The market now thinks Google is worth more than Microsoft
Price is what you pay, but value is what you get. The market is probably a little too pessimistic about Microsoft for reality.
Meat prices are going to be high for the next two years, at least
But warnings that you won't be able to find bacon are...well, they're badly overblown
Google continues "spring cleaning" of little-used services
Apparently, they're going to wind down the service that had inserted ads into RSS feeds, among others
Ikea admits that airbrushing women out of a catalog for Saudi Arabia was probably a little too much accommodation
Why residential fires are becoming more dangerous than ever
Fearing a Post-It Note monopoly
The Justice Department has shot down 3M's planned purchase of Avery's consumer-products business
The hype cycle
A look at where many technologies are at their current stage on what Gartner calls "the hype cycle"
Suspicions of a wind farm near a Navy base
Fascinating pictures from Detroit
A thought on endowments
What if, instead of giving Social Security benefits to Americans as they retired (to the tune of up to $2,500 a month for high-earning individuals), we instead endowed every 18-year-old with an amount of money similar to what they would have otherwise received (on average) from Social Security after retirement? ($2,500 a month for someone who lives for 20 years would be $600,000.) Certainly, there would be many objections. One would be that "they might lose it". Which is true. But that would certainly focus needed attention on better financial education, wouldn't it? A sizeable endowment for all would take away many excuses about not having a fair start in life. It would allow some to go to school, some to start businesses, and some to blow it on fast cars and liquor. Let's be clear: This is only a thought experiment, not a policy recommendation. But it does highlight some of the shortcomings in how we address money (and educational) issues today. And it may perhaps shed some light on how we should address old-age savings in America by shedding light on how we do things today through the lens of inversion.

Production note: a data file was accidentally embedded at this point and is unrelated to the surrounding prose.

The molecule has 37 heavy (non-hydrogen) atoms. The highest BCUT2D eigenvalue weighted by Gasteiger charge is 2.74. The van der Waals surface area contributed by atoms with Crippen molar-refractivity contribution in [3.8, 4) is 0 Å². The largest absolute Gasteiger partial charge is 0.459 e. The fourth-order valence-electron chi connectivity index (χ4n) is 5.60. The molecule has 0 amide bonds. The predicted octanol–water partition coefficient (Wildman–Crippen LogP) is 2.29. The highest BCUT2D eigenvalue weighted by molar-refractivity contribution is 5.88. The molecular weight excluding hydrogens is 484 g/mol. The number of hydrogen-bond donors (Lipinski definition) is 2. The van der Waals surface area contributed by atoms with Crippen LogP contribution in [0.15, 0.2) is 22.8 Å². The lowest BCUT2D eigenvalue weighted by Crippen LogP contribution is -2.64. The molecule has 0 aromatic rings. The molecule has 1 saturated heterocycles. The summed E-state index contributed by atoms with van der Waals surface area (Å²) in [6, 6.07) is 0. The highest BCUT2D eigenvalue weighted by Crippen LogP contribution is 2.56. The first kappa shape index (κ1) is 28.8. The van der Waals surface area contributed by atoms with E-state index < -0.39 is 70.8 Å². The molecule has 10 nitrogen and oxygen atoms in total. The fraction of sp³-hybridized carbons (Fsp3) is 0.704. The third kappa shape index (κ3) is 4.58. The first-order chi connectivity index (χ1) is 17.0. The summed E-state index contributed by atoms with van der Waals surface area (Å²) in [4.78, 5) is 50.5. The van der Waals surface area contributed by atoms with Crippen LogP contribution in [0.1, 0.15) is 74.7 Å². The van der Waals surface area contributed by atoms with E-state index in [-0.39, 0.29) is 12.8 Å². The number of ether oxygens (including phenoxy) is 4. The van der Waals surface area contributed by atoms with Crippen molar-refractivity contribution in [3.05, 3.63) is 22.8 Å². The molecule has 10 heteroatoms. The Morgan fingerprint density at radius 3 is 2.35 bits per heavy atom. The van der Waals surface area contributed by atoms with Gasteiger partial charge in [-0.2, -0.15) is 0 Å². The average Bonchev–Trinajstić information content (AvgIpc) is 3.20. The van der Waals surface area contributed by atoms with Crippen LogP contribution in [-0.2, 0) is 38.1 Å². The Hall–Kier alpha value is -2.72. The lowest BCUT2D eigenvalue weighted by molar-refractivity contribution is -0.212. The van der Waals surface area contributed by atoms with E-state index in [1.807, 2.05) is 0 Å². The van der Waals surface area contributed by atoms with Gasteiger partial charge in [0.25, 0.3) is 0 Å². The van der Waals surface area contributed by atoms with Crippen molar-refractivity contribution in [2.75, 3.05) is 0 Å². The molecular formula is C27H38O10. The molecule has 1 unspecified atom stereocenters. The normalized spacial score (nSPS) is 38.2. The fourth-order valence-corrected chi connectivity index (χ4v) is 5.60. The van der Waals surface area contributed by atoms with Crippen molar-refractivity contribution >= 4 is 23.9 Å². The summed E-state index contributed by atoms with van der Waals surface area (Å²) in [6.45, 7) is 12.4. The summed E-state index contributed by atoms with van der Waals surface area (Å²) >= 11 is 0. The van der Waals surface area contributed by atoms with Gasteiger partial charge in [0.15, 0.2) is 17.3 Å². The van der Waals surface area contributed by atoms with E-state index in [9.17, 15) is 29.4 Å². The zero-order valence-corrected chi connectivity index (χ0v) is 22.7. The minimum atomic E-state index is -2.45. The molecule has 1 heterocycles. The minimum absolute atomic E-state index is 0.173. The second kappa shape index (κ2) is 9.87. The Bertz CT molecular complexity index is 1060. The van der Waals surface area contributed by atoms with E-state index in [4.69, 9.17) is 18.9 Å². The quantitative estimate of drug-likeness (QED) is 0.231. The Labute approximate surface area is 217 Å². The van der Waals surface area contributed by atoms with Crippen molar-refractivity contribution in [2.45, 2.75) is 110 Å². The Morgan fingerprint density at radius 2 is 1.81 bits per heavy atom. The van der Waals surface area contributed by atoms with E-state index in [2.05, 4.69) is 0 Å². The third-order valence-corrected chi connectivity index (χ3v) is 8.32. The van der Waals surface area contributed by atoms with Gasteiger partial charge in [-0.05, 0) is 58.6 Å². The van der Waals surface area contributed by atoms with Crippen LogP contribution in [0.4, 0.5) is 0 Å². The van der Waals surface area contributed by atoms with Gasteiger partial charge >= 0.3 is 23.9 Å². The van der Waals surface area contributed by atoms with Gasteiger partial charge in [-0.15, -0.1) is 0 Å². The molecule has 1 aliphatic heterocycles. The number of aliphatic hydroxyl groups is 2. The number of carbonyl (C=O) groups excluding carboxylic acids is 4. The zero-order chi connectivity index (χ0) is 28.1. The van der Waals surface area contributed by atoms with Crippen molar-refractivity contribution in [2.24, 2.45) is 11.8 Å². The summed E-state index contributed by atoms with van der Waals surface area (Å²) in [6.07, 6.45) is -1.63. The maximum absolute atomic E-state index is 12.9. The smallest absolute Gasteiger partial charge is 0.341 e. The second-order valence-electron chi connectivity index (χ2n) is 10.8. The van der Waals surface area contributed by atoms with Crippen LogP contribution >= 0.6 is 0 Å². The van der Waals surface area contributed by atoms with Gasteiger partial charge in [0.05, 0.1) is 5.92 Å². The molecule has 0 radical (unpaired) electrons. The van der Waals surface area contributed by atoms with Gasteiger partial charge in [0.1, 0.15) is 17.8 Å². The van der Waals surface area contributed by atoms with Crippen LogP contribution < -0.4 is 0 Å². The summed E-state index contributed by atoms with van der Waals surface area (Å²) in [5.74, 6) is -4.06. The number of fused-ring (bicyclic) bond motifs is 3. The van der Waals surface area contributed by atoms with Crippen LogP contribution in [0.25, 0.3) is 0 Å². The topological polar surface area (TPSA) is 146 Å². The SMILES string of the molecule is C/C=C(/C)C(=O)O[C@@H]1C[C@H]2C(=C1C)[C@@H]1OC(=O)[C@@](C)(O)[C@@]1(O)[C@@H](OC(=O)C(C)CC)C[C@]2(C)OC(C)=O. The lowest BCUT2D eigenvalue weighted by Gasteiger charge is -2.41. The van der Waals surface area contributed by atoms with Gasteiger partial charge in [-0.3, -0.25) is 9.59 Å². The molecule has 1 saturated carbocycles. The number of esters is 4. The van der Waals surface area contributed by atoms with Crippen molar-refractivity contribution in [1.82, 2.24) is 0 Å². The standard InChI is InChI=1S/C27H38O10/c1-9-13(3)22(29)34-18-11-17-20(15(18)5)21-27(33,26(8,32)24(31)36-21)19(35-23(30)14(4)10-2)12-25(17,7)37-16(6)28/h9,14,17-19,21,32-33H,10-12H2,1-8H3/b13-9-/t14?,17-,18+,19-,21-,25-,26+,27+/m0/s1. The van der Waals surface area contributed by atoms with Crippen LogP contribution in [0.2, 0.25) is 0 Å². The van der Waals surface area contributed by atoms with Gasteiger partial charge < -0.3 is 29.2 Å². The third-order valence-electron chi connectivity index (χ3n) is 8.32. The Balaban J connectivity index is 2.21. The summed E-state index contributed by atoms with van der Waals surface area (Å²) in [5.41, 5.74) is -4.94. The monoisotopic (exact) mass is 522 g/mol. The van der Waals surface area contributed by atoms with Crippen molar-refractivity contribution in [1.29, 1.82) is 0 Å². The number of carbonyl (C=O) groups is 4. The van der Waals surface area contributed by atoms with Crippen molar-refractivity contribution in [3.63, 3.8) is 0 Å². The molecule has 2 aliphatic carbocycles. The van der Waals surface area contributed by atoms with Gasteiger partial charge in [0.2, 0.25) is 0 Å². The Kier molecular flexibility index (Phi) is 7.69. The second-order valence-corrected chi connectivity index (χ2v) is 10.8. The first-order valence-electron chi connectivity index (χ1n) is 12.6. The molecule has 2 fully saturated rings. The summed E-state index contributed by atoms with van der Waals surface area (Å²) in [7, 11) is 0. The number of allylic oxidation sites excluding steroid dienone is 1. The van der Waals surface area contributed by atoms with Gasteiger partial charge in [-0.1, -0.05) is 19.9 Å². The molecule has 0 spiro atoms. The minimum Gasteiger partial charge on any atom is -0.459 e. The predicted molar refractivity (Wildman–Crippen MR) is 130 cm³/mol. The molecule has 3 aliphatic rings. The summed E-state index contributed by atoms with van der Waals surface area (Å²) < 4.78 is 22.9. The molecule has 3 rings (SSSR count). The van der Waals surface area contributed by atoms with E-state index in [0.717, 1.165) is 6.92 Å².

A third party looks at the Presidential debate
One thing can be said for the debate: It was unusually wonkish.
Shifting social attitudes mean more than what politicians say
Facebook claims to have one billion active users
Are "megacities" really inevitable?
Megacities and giant skyscrapers really don't serve a purpose like they used to. Not in a world of 4G mobile connectivity and decentralized manufacturing.
Simulating college football games
Something's clinically bonkers about ESPN sharing "simulations" by EA Sports (the games manufacturer) of upcoming college football games
What George Will would have asked during the Presidential debate
A critical one for President Obama: "Your deep-blue Illinois — like another essentially one-party Democratic state, California — is buckling under the weight of its portion of the estimated $2.5 trillion in unfunded state pension obligations. Will you promise to oppose attempts to force the taxpayers to bail out badly governed states?"
Test-tube meat...coming soon to a plate near you?
80,000 fans of "Gagnam Style"